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According to a study in the Journal of American Medicine (JAMA), out of the 700,000 gallbladder-removal surgeries each year, more than 10% are still left with pain in the area that once was the gallbladder. (1)
The current treatment involves inspecting the common bile and pancreatic ducts for a small stone, or a surgical procedure that cuts the sphincter muscle in order to relax the sphincter enough to allow the bile to flow. The risks of pancreatitis from this procedure are high and, according to the new JAMA study, the surgery is not a viable option. (1)
Logically, removing a bile or pancreatic duct stone or relaxing the sphincter muscle makes sense, but these procedures have not proven to be very effective, and many folks end up with chronic post-surgical gallbladder pain – even when there isn’t a gallbladder.
In this article, I want to explore some other possibilities that could cause lingering digestive problems after a gallbladder removal. Those of which are very often the same reasons behind indigestion in folks that do have a gallbladder.
The number of gallbladder surgeries is rising each year, leading some to suggest that perhaps we don’t need a gallbladder. I probably get more questions about how to navigate around a cholecystectomy (gallbladder removal) than any other condition, and the good news is that we can safely navigate around this. I do not think it means that we have somehow evolved away from needing a gallbladder.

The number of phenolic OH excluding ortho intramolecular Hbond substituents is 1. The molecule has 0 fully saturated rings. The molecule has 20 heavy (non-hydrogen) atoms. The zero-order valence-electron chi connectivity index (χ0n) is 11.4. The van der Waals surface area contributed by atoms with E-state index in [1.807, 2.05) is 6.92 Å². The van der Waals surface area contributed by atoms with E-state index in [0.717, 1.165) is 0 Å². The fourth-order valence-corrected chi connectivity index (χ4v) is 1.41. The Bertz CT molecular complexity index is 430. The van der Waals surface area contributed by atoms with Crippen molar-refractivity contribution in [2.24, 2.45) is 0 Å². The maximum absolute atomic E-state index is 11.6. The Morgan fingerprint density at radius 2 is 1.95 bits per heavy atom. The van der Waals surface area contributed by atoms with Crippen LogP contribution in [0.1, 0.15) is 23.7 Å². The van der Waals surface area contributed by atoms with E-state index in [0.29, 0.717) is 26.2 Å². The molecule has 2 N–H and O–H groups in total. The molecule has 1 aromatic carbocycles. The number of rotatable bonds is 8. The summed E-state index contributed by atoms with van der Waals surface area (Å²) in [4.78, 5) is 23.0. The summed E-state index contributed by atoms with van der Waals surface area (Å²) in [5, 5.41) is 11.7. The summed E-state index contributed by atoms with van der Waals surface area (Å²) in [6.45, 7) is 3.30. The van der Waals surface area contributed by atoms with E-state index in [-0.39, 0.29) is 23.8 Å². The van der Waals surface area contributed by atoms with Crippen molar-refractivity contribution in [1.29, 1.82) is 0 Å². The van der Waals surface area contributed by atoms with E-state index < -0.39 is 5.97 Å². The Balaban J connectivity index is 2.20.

No Gallbladder Does Not Mean No Bile
The gallbladder does not produce bile, it just stores it in a super 15-20x concentrated form. (2) Without a gallbladder, the liver simply makes bile on demand when you ingest a fatty meal. So as long as you are not eating the brains and fatty intestines of a Woolly Mammoth, you will likely be OK without a gallbladder.
The concentrated nature of the bile stored in the gallbladder sheds light on how the gallbladder evolved. While anthropologists agree our ancestors did not have meat for breakfast, lunch and dinner, when they did catch a rabbit, they ate all of it. The fatty parts, like the brains, eye balls and intestines spoil quickly, so that was eaten first and all at once. So, in times of feasting on the innards of a freshly killed animal, we needed a source of unmitigated bile. Such a bile surge would require some time for the bile to be replenished, suggesting that these fatty feasts were not a daily occurrence.
Few people in this day and age ingest enough fat in one sitting to demand a Paleo dose of bile. Today, meals tend to be more balanced with proteins, fats and starches that allow the liver to make the needed on-demand bile to emulsify dietary fats – after gallbladder surgery.
What is the Real Cause of Gallbladder Pain?
The gallbladder and the liver get the signal to secrete bile into the small intestine from the stomach and the lining, or what I like to call the skin of the intestinal tract. If either of these feedback loops are disturbed, the bile flow from either the gallbladder or liver can be disturbed.